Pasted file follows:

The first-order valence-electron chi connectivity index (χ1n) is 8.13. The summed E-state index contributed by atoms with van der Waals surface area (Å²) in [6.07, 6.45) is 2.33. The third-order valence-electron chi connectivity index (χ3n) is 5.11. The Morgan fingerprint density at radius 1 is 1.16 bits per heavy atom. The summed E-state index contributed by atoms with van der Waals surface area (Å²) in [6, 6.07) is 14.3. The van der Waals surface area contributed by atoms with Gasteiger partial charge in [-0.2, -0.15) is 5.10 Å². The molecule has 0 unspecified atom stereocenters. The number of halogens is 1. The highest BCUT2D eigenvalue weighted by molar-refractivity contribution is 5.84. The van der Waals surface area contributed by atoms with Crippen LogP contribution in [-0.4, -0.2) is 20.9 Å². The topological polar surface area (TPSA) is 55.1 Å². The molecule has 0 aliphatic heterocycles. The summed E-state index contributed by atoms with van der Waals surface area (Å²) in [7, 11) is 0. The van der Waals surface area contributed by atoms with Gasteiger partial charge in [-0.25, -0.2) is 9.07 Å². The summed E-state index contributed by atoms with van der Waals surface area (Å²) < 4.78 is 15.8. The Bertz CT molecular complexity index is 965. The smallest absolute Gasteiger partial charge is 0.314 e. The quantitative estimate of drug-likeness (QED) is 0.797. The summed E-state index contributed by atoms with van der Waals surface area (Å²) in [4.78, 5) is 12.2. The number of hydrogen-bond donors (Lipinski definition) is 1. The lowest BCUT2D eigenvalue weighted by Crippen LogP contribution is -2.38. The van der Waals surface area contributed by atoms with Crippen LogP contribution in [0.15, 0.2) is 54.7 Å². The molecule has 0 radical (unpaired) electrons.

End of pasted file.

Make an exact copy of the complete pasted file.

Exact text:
The first-order valence-electron chi connectivity index (χ1n) is 8.13. The summed E-state index contributed by atoms with van der Waals surface area (Å²) in [6.07, 6.45) is 2.33. The third-order valence-electron chi connectivity index (χ3n) is 5.11. The Morgan fingerprint density at radius 1 is 1.16 bits per heavy atom. The summed E-state index contributed by atoms with van der Waals surface area (Å²) in [6, 6.07) is 14.3. The van der Waals surface area contributed by atoms with Gasteiger partial charge in [-0.2, -0.15) is 5.10 Å². The molecule has 0 unspecified atom stereocenters. The number of halogens is 1. The highest BCUT2D eigenvalue weighted by molar-refractivity contribution is 5.84. The van der Waals surface area contributed by atoms with Crippen LogP contribution in [-0.4, -0.2) is 20.9 Å². The topological polar surface area (TPSA) is 55.1 Å². The molecule has 0 aliphatic heterocycles. The summed E-state index contributed by atoms with van der Waals surface area (Å²) in [7, 11) is 0. The van der Waals surface area contributed by atoms with Gasteiger partial charge in [-0.25, -0.2) is 9.07 Å². The summed E-state index contributed by atoms with van der Waals surface area (Å²) < 4.78 is 15.8. The Bertz CT molecular complexity index is 965. The smallest absolute Gasteiger partial charge is 0.314 e. The quantitative estimate of drug-likeness (QED) is 0.797. The summed E-state index contributed by atoms with van der Waals surface area (Å²) in [4.78, 5) is 12.2. The number of hydrogen-bond donors (Lipinski definition) is 1. The lowest BCUT2D eigenvalue weighted by Crippen LogP contribution is -2.38. The van der Waals surface area contributed by atoms with Crippen LogP contribution in [0.15, 0.2) is 54.7 Å². The molecule has 0 radical (unpaired) electrons.